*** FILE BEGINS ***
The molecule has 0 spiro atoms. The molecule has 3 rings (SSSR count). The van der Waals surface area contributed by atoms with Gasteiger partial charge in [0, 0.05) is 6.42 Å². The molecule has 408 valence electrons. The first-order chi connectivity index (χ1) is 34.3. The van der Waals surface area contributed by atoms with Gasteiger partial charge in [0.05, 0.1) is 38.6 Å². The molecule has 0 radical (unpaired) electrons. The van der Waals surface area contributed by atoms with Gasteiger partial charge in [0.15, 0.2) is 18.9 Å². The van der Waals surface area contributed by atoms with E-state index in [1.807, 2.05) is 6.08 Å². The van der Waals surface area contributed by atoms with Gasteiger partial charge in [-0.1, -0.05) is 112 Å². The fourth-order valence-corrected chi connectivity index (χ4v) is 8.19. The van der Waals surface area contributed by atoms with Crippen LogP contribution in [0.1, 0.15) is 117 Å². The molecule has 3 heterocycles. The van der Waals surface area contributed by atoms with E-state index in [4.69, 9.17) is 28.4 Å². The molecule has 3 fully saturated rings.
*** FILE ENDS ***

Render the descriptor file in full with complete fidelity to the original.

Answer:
The molecule has 0 spiro atoms. The molecule has 3 rings (SSSR count). The van der Waals surface area contributed by atoms with Gasteiger partial charge in [0, 0.05) is 6.42 Å². The molecule has 408 valence electrons. The first-order chi connectivity index (χ1) is 34.3. The van der Waals surface area contributed by atoms with Gasteiger partial charge in [0.05, 0.1) is 38.6 Å². The molecule has 0 radical (unpaired) electrons. The van der Waals surface area contributed by atoms with Gasteiger partial charge in [0.15, 0.2) is 18.9 Å². The van der Waals surface area contributed by atoms with E-state index in [1.807, 2.05) is 6.08 Å². The van der Waals surface area contributed by atoms with Gasteiger partial charge in [-0.1, -0.05) is 112 Å². The fourth-order valence-corrected chi connectivity index (χ4v) is 8.19. The van der Waals surface area contributed by atoms with Crippen LogP contribution in [0.1, 0.15) is 117 Å². The molecule has 3 heterocycles. The van der Waals surface area contributed by atoms with E-state index in [4.69, 9.17) is 28.4 Å². The molecule has 3 fully saturated rings.